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Research Papers

Time Domain Approaches to the Stability Analysis of Flexible Dynamical Systems

[+] Author and Article Information
Jielong Wang

Beijing Aeronautical Science and
Technology Research Institute,
Commercial Aircraft Corporation of China, Ltd.,
Beijing 102211, China
e-mail: wangjielong@comac.cc

Xiaowen Shan, Bin Wu

Beijing Aeronautical Science and
Technology Research Institute,
Commercial Aircraft Corporation of China, Ltd.,
Beijing 102211, China

Olivier A. Bauchau

Department of Aerospace Engineering,
University of Maryland,
College Park, MD 20742

1Corresponding author.

Manuscript received March 23, 2015; final manuscript received September 11, 2015; published online November 13, 2015. Assoc. Editor: Sotirios Natsiavas.

J. Comput. Nonlinear Dynam 11(4), 041003 (Nov 13, 2015) (9 pages) Paper No: CND-15-1075; doi: 10.1115/1.4031675 History: Received March 23, 2015; Revised September 11, 2015

This paper presents two approaches to the stability analysis of flexible dynamical systems in the time domain. The first is based on the partial Floquet theory and proceeds in three steps. A preprocessing step evaluates optimized signals based on the proper orthogonal decomposition (POD) method. Next, the system stability characteristics are obtained from partial Floquet theory through singular value decomposition (SVD). Finally, a postprocessing step assesses the accuracy of the identified stability characteristics. The Lyapunov characteristic exponent (LCE) theory provides the theoretical background for the second approach. It is shown that the system stability characteristics are related to the LCE closely, for both constant and periodic coefficient systems. For the latter systems, an exponential approximation is proposed to evaluate the transition matrix. Numerical simulations show that the proposed approaches are robust enough to deal with the stability analysis of flexible dynamical systems and the predictions of the two approaches are found to be in close agreement.

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References

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Figures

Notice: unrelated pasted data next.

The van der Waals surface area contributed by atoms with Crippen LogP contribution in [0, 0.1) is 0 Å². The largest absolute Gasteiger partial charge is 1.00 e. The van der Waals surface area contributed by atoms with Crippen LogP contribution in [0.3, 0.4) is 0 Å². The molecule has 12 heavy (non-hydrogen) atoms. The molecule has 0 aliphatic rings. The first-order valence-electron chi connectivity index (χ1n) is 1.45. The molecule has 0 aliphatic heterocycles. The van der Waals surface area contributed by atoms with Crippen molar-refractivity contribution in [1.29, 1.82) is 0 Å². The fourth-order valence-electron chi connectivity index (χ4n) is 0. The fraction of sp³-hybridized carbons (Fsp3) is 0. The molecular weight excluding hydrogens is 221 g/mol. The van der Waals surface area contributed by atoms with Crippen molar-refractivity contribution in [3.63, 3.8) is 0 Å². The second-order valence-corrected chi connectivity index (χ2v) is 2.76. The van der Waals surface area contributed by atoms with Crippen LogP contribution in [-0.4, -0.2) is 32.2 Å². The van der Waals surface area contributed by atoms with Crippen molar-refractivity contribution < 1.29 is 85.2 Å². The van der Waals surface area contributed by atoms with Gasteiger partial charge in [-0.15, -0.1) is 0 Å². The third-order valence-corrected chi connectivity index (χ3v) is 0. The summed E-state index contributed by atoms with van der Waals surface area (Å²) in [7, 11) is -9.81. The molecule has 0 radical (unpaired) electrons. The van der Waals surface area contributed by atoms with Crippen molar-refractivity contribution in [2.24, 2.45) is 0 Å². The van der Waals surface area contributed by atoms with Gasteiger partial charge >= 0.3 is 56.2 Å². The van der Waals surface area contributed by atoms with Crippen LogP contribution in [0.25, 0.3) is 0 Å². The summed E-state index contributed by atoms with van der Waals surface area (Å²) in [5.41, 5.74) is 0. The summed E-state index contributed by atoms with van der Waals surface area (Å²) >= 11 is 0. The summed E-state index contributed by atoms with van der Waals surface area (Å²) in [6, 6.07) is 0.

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Fig. 1

Motion of the wing under aerodynamic load

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Fig. 2

Frequency (top figure) and damping (bottom figure) characteristics (vn = 500 ft/s). Modes 1 (□), 2 (∘), 3 (◇), and 4 (*).

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Fig. 3

Stability characteristics versus far-field flow velocity for the partial Floquet (◇) and LCEs (□) approaches. Predicted flutter boundary: partial Floquet (dashed vertical line) and LCEs (solid vertical line).

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Fig. 4

Curve fitting of the optimized signals (vn = 500 ft/s). Original signal (+) and reconstructed signal (∘).

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Fig. 5

Parametric excitation of a simply supported beam

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Fig. 6

Time histories of q1 (top figure) and q˙1 (bottom figure) for ODE45 (solid line) and the exponential approximation (dashed line). Figures on the right show the normalized error between the two predictions.

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Fig. 7

Damping (top figure) and spectral radius (bottom figure) of the dominant eigenvalue of the system versus excitation frequency, for μ = 0.15. Floquet classical analysis: solid line and present approach by matlab: dashed line.

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Fig. 8

Time history of natural frequency (top figure) and structural damping (bottom figure) for ϵ = 40.56. Floquet classical analysis: solid line (□) and proposed approach: dashed line (◇).

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Fig. 9

Damping (top figure) and norm (bottom figure) of the maximum eigenvalue of the system versus excitation frequency, for ϵ = 40.56. Floquet classical analysis: solid line and present approach: dashed line.

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